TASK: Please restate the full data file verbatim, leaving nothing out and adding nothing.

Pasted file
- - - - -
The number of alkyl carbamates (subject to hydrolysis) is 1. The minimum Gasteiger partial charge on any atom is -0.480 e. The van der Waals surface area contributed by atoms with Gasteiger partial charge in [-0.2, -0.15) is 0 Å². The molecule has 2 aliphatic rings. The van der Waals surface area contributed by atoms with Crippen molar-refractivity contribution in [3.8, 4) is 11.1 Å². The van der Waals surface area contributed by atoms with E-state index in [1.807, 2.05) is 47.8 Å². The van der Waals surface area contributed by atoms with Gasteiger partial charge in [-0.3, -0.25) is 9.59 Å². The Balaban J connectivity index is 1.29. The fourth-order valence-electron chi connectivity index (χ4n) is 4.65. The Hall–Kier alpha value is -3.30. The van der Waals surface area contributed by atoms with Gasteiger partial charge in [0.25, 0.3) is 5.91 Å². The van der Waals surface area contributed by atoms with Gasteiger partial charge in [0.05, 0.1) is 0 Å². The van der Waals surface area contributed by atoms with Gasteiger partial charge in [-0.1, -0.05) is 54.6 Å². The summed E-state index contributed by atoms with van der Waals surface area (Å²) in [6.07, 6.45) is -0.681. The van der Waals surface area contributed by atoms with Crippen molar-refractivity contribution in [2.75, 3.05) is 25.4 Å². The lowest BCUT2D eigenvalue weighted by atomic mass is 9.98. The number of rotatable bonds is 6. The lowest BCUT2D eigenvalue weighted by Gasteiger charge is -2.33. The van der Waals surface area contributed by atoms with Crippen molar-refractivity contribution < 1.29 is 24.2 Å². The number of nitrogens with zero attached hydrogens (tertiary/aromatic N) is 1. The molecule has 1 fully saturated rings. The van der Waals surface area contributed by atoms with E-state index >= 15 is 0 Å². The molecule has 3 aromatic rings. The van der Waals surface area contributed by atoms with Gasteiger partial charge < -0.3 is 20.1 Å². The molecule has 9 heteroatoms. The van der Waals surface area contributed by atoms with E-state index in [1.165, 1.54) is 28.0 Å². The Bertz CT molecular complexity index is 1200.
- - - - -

The number of alkyl carbamates (subject to hydrolysis) is 1. The minimum Gasteiger partial charge on any atom is -0.480 e. The van der Waals surface area contributed by atoms with Gasteiger partial charge in [-0.2, -0.15) is 0 Å². The molecule has 2 aliphatic rings. The van der Waals surface area contributed by atoms with Crippen molar-refractivity contribution in [3.8, 4) is 11.1 Å². The van der Waals surface area contributed by atoms with E-state index in [1.807, 2.05) is 47.8 Å². The van der Waals surface area contributed by atoms with Gasteiger partial charge in [-0.3, -0.25) is 9.59 Å². The Balaban J connectivity index is 1.29. The fourth-order valence-electron chi connectivity index (χ4n) is 4.65. The Hall–Kier alpha value is -3.30. The van der Waals surface area contributed by atoms with Gasteiger partial charge in [0.25, 0.3) is 5.91 Å². The van der Waals surface area contributed by atoms with Gasteiger partial charge in [0.05, 0.1) is 0 Å². The van der Waals surface area contributed by atoms with Gasteiger partial charge in [-0.1, -0.05) is 54.6 Å². The summed E-state index contributed by atoms with van der Waals surface area (Å²) in [6.07, 6.45) is -0.681. The van der Waals surface area contributed by atoms with Crippen molar-refractivity contribution in [2.75, 3.05) is 25.4 Å². The lowest BCUT2D eigenvalue weighted by atomic mass is 9.98. The number of rotatable bonds is 6. The lowest BCUT2D eigenvalue weighted by Gasteiger charge is -2.33. The van der Waals surface area contributed by atoms with Crippen molar-refractivity contribution < 1.29 is 24.2 Å². The number of nitrogens with zero attached hydrogens (tertiary/aromatic N) is 1. The molecule has 1 fully saturated rings. The van der Waals surface area contributed by atoms with E-state index >= 15 is 0 Å². The molecule has 3 aromatic rings. The van der Waals surface area contributed by atoms with Gasteiger partial charge < -0.3 is 20.1 Å². The molecule has 9 heteroatoms. The van der Waals surface area contributed by atoms with E-state index in [1.165, 1.54) is 28.0 Å². The Bertz CT molecular complexity index is 1200.